The Coming Social Media Crash: Similarities With the dotcom bust #3 – Addiction To Growth


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Recently Twitter announced it’s plans to build its own brand new data center to address various overload problems resulting from torrents of tweets, particularly during the world cup of soccer, and of course, so they could have greater control. You’d think that such growth would suggest the company is doing well, and would fare well in the future. But does it?

The Growth Addiction Prior to Bust

In the latter stages of the boom of the late nineties some very interesting things happened related to venture capital, the hype and hope cycle, and growth. Companies received large sums of capital investment to both start and run, during the boom, with the expectation of huge returns down the line. Since those investments were not based on actual revenues, or profits, it wasn’t surprising, at least in retrospect, that most companies, while managing to expand their user bases, were not able to generate signficant revenue, let alone profits.

So, what did they do? They sought out additional funding to GROW, or expand, touting the necessity of growth as a requirement to harvest the huge returns down the road, and to protect the already invested money from venture capitalists.

It was, in effect, an addiction to growth, because not only did growth allow some sense of security to outsiders, but every major growth project was hugely trumpeted as indication that the endeavor, and in fact, the entire sector, was thriving.

It can best be summarized in a very simple statement: If only we could have [insert feature (our own servers, more staff, ad salespeople)] we could get “over the top”.

It didn’t work. If your business model is broken, throwning money at it won’t work. If you don’t understand your customers, throwing money at the thing won’t work. If it’s simply a bad idea, guess what? Throwing money at it won’t work.

The truth was that investors wanted to protect their earlier investments based on hype and hope, by creating more hype and hope and throwing in more money.

Today – The Twitter Data Center

Returning to where we started, is the newly announced Twitter Data Center an omen of good things? Probably not. It IS probably needed in order for Twitter to be a more reliable service with less outages, and less loss of applicability, and it is probably necessary to convince investors, who must be starting to get a little impatient, that just a wee bit more money will push Twitter over the top.

That it is necessary for these things doesn’t mean it addresses any of the fundamental reasons why Twitter appears not to be able to generate sufficient revenue and profit. Twitter’s financial challenges have nothing to do with hardware problems. They have to do with a lack of features in the marketplace, and resulting account abandonment, over-commercialization, low quality interactions, reversion to lowest common denominators in content (i.e. spam, even though it is subtle), etc.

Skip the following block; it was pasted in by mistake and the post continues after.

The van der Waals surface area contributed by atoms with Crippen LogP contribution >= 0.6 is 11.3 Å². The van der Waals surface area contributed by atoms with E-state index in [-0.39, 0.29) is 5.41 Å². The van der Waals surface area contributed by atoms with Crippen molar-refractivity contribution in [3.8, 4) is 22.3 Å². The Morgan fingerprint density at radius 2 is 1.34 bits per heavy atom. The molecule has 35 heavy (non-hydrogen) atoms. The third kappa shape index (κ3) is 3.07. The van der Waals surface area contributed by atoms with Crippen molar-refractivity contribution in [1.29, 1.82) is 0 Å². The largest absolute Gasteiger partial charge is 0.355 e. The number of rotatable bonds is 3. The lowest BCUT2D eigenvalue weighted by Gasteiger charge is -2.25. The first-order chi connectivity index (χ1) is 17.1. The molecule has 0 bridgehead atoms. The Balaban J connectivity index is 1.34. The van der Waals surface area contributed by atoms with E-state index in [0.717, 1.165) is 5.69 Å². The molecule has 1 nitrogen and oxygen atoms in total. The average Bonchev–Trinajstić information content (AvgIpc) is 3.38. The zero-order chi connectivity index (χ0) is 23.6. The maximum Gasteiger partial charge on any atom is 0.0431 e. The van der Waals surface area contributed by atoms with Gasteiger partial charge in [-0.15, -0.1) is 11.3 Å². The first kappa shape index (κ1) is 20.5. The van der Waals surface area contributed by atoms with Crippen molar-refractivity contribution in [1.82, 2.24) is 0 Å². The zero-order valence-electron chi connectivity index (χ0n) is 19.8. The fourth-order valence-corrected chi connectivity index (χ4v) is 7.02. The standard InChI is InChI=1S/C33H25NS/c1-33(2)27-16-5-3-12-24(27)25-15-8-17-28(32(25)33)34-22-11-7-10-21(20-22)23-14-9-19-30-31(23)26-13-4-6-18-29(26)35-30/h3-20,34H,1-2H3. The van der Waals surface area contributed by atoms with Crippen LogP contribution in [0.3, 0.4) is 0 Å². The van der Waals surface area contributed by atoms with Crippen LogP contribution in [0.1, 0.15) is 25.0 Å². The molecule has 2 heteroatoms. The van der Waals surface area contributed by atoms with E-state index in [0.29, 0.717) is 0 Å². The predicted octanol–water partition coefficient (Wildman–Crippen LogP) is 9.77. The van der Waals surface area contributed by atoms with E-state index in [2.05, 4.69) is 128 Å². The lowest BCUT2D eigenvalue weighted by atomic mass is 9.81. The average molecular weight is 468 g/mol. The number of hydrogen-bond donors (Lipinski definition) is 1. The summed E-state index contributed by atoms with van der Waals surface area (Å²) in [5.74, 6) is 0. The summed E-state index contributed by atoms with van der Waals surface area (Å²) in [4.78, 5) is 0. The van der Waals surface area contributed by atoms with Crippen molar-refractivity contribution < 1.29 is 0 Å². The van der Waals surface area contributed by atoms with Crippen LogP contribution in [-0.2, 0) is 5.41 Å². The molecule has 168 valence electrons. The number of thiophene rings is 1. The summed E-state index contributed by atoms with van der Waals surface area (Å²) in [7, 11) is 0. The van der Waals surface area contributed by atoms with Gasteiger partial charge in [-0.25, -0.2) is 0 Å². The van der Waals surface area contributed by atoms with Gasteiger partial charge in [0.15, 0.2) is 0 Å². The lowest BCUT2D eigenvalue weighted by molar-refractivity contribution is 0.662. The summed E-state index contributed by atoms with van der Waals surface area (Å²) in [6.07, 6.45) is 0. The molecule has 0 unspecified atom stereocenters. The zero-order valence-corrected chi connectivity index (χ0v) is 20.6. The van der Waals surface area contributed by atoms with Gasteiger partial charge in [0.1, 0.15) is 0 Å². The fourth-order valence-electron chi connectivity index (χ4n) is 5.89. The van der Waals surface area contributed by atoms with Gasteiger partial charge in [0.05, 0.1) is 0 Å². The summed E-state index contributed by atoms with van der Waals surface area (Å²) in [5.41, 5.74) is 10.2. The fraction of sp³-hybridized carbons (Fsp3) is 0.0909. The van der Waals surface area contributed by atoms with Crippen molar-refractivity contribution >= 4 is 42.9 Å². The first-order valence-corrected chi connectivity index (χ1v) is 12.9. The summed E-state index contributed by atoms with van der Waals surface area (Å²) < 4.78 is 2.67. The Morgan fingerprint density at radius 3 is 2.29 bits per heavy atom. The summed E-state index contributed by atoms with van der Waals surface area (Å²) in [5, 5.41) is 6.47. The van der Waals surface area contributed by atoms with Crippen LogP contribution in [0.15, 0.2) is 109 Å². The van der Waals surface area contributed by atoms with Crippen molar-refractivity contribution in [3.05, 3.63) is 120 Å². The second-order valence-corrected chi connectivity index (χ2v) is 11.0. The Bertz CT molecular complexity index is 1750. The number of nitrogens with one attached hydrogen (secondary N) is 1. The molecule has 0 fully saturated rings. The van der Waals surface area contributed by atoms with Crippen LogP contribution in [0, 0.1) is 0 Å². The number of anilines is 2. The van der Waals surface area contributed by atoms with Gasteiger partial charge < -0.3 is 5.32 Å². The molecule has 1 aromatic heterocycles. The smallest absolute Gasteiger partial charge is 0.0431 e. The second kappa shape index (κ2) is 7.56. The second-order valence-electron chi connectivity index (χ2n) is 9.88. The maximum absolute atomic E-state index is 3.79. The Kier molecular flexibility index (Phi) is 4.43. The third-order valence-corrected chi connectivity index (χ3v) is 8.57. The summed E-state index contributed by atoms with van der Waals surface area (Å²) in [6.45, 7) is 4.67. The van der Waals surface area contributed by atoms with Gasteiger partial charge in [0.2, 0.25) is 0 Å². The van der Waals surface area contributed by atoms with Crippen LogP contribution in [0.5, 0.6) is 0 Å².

It may be fun, at least for a while, but it has no function that cannot be undertaken in better ways by other platforms.

You cannot “grow” through those problems, and you cannot “grow” through a bad business model.

So, in fact what Twitter is doing right now is consistent with a company within an industry that is repeating what happened in the late nineties.

Initial investment –> Additional investment –> Lack of revenue –> Attempts to “grow through it” –> Realization it’s not working –> End of VC support (cutting losses), layoffs, contraction –> Closure, failure or acquisition for pennies on Dollar.


This is one example of the “grow through it” addiction, but if you look at many of the newer social media companies that are not yet self-sufficient with their revenues, I suspect you’ll find the “if only we had…” mentality is common. It’s a psychological component of starting and running a business, but in the absence of a firm solid BUSINESS model, it only ends up burning through money, albeit usually someone elses.

Coupled with some of the other signs — there is still no question in my mind that we are approaching a social media crash that will rival the crash as the many companies that depend on the big boys also get taken down as the big boys struggle.

Coming next? Perhaps there will be a Part 4, so stay tuned.

Republished with author's permission from original post.

Robert Bacal
Robert began his career as an educator and trainer at the age of twenty (which is over 30 years ago!), as a teaching assistant at Concordia University. Since then he as trained teachers for the college and high school level, taught at several universities and trained thousands of employees and managers in customer service, conflict management and performance appraisal and performance management skills.


  1. Your argument has some merit. And Twitter is making strategic errors in other areas. The moves made earlier this year onto the turf of 3rd-party developers was pretty stupid, akin to eating your own young.

    Yet, I can’t help but detect a tiny bit of wishful thinking in your post. I see that a lot: the wish for all this social media stuff to go away so we can return to doing business the ‘normal’ way.

  2. @Robert Bacal ~ Very interesting perspective. I guess hindsight really is 20/20, event for the giants. I’m a little more optimistic than you. I would still like to see some major improvements in the Twitter platform, hopefully in the near future.


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